Case Study

8 ways The Ringer’s #TalkTheThrones tapped into the GoT conversation

Send a raven — spring is here, and that means one thing: the return of “Game of Thrones.” The fantasy drama series based on George R.R. Martin's best-selling book series “A Song of Ice and Fire” needs little introduction — the quest to sit on the Iron Throne and rule the Seven Kingdoms has become a pop culture phenomenon since the HBO series first aired in 2011.

Debate about plot twists, direwolves, and ruthless deaths has captivated fans on Twitter. The platform has become the destination for dissecting various TV shows as they unfold, making The Ringer’s Twitter aftershow “Talk the Thrones” a perfect fit for the platform. Bringing together The Ringer’s pop culture experts, the show recaps the latest episodes, unearths things casual fans might have missed, and responds live to fan Tweets.

In honor of the eighth and final season of “Game of Thrones,” here are eight ways “Talk the Thrones” tapped into the conversation during season seven, and what we can expect this season from, as Chris Ryan, The Ringer’s editorial director puts it, the “pop culture Super Bowl.”

Go live

As Ryan calls out in the video above, “Game of Thrones” is a monocultural event — it brings vast audiences together for a particular moment in time each week. For “Talk the Thrones” to be a relevant part of the conversation, each show aired immediately on Twitter following the week’s episode. Graphics and callouts from the hosts promoted viewers to Tweet their takes and questions using the #TalktheThrones hashtag.

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Viewing instructions

It’s not enough to have an hour-long Twitter talk show if you don’t signal how and when viewers can tune in. The Ringer used the 21st century equivalent of flying its house banners by publishing Tweets with viewing instructions and timings for each episode. These Tweets were posted and pinned to its feed in advance, ensuring fans didn’t miss a minute of the aftershow action.

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Like to remind

To drive tune-in during the show’s run in 2017, Twitter worked with The Ringer to create a custom like-to-remind Direct Message experience that allowed viewers to subscribe to “Talk the Thrones.” Each week The Ringer sent a raven — sorry, a Tweet — asking viewers to subscribe by liking or Retweeting the Tweet. By doing so, they opted into Direct Messages sent by The Ringer when a new live broadcast began.

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Exploring fan theories

“Game of Thrones” inspires fan theories and “shipping” — the desire by fans to see two characters romantically linked — like no other show, and this is something the “Talk the Thrones” team has leaned into hard. Taking it one step further, the show created its own rom-com–style video trailer, delighting fans with spliced-together clips hinting at the attraction between Brienne of Tarth and Tormund Giantsbane. The trailer was viewed over 58,000 times, adding to the #Briemund conversation happening on Twitter.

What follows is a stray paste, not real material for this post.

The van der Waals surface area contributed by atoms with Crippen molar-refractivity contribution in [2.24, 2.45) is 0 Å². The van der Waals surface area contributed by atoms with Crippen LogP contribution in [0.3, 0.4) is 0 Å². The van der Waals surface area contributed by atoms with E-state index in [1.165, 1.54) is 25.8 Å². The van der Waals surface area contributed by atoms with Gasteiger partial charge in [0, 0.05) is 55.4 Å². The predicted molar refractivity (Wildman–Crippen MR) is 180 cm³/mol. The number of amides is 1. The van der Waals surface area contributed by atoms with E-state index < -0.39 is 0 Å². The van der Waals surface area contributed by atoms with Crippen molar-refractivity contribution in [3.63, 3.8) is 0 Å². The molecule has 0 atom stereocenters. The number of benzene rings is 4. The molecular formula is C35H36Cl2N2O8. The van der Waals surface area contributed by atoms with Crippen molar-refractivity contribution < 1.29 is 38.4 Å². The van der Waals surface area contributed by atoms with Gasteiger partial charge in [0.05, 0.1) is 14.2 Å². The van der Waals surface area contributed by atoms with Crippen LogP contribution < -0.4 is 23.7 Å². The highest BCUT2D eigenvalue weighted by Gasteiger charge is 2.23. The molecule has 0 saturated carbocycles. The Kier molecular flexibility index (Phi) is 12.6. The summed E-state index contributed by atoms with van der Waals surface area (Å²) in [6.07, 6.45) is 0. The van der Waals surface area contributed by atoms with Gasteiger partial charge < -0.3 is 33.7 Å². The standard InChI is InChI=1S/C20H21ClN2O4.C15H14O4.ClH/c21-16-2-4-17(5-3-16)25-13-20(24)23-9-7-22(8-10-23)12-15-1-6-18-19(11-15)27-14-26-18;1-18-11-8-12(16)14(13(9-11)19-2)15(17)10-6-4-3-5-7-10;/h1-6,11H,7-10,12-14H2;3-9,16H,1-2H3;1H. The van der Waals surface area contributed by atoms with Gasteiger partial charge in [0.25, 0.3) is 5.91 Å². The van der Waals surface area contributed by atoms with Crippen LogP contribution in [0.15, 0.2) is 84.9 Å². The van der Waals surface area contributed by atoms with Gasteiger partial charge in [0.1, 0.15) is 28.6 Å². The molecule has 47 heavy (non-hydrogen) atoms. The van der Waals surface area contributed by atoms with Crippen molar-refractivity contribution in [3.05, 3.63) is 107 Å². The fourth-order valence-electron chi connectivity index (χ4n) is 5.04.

Photo of a Tweet from the Ringer
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Here for the highlights

Sometimes tuning in live isn’t always possible, especially when you need to lie down in a dark room and recover from watching one of your favorite characters get turned into a White Walker. For fans who couldn’t tune in straight away, “Talk the Thrones” produced edited clips under two minutes in length to share key moments from the show — such as who “won” the episode — in the days after it aired. This provided a great way to keep the #TalktheThrones conversation going, share discussion highlights, and promote the show itself. 

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Collaboration with co-hosts

One of the reasons “Talk the Thrones” works so well is the passion that exudes from co-hosts Chris Ryan, Mallory Rubin, executive editor at The Ringer, and their guests. Their fan theories and deep dives into each episode are fundamental to the show, so it makes sense that they want to promote each episode to their own audiences. Using quotes, emoji, and GIFs, Ryan and Rubin put their own twist on the larger narratives discussed in the live show.

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Emoji inferences

Emojis bring a playful aspect to any Tweet, helping content stand out in a timeline. Substitute emoji for words and the inference of a Tweet can be even more loaded. #GameofThrones has its own custom Twitter emoji, but there are plenty of additional standard emoji that The Ringer deployed in its Tweets, such as the snowflake, crown, and dragon, that help allude to the content fans can expect from each episode. And one well-placed “Edvard Munch-esque face screaming in fear” emoji next to a Tweet about Khaleesi? That can create a FOMO feeling like no other.

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Hype the Throne

Winter has arrived in Westeros, the White Walkers are marching south, and the wait is almost over for the final season of “Game of Thrones” and “Talk the Thrones” respectively. Fans of both shows are keenly aware, and to ignite the hype ahead of April, The Ringer took “Talk the Thrones” offline and to a live audience at this year’s SXSW festival. To ensure fans on Twitter were able to feel like part of the audience, The Ringer recorded the episode to share on its Binge Mode podcast, cross-promoting the show on Twitter to their shared communities.

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Viewers under 35 years old

“Talk the Thrones” returns to Twitter Sunday, April 14.

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